This theme reverberates throughout the rest of the story. It is so interesting because you may THINK you know the answer to this question, but things are always more complex than they seem. As you peel back the layers of the story, you are faced with the question if financial stability outweighs love, if DNA outweighs the ability to provide, and if second chances are always granted. Does one trump the other? The answer isn’t as black and white as you’d think when you’re looking at it from several viewpoints.

Two other women’s stories intersect into the plot, that will have you wondering whether someone’s struggles give them the right at a second chance when it comes to the well-being of an abandoned child. If that second chance is outweighed by someones ability to provide for and love a child that was abandoned. It’s safe to say you’d would never dream of being in a situation where leaving their baby at a fire-station seemed like the last option for survival. You may think you know how you feel about this but as you read the stories of very different women, both wanting to love the same baby you may change your mind.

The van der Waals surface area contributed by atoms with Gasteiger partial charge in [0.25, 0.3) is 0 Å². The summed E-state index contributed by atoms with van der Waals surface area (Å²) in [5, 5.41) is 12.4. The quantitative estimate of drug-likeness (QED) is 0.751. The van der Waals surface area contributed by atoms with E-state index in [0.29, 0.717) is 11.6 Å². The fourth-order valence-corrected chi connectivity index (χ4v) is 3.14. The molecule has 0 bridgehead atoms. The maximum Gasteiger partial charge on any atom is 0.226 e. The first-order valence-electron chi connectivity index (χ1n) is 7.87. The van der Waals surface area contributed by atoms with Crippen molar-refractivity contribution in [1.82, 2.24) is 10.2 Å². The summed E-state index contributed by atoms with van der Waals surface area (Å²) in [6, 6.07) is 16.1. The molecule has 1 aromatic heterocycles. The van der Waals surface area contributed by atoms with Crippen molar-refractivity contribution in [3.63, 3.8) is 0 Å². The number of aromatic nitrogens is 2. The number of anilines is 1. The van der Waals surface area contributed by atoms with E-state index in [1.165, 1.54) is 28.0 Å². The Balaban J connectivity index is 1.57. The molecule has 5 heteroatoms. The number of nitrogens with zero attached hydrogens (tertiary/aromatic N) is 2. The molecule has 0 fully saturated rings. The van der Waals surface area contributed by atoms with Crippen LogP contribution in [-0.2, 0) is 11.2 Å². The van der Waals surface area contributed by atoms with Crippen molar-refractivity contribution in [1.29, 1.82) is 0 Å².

The children of the Richardson family are so intertwined with the Warren women, with Mia helping in their home, and with Pearl practically being apart of the Richardson family. Things get complex and we can see how these teenagers are faced with real adult issues, and how it can change their lives in an instant.

All of them are impacted, and in the end, you see that their lives filled with perfectly planned communities, pristine lawns, elaborate homes and luxury leaving them detached from struggle doesn’t isolate them from it. It’s right there just the same as someone scrambling to pay rent, sleeping on a mattress on the floor, or in their car. We are all faced with things we can’t escape.

There are so many ironic twists in this story, without spoiling how it unfolds, you come to see that people are less different than you’d assume from the outside. We are all dealing with fires in our lives, and fires from our past that we still carry with us.

My heart broke for so many of the themes in this book, and this was one of my favorite quotes that accurately sums up this book.

“It seems like the end of the world. The earth is all scorched and black and everything green is gone. But after the burning the soil is richer, and new things can grow. ‘People are like that too, you know. They start over. They find a way.'” 

People get through things because they have to. Little Fires Everywhere shines a light on the fires in our lives, and how we find the will to survive, and sometimes that means burning it all to the ground, and starting over. Even in our worst moments, growth happens after the fire is over; if you survive the burn.

-Hannah (1)

If you read this or plan to, leave a comment below telling me about it!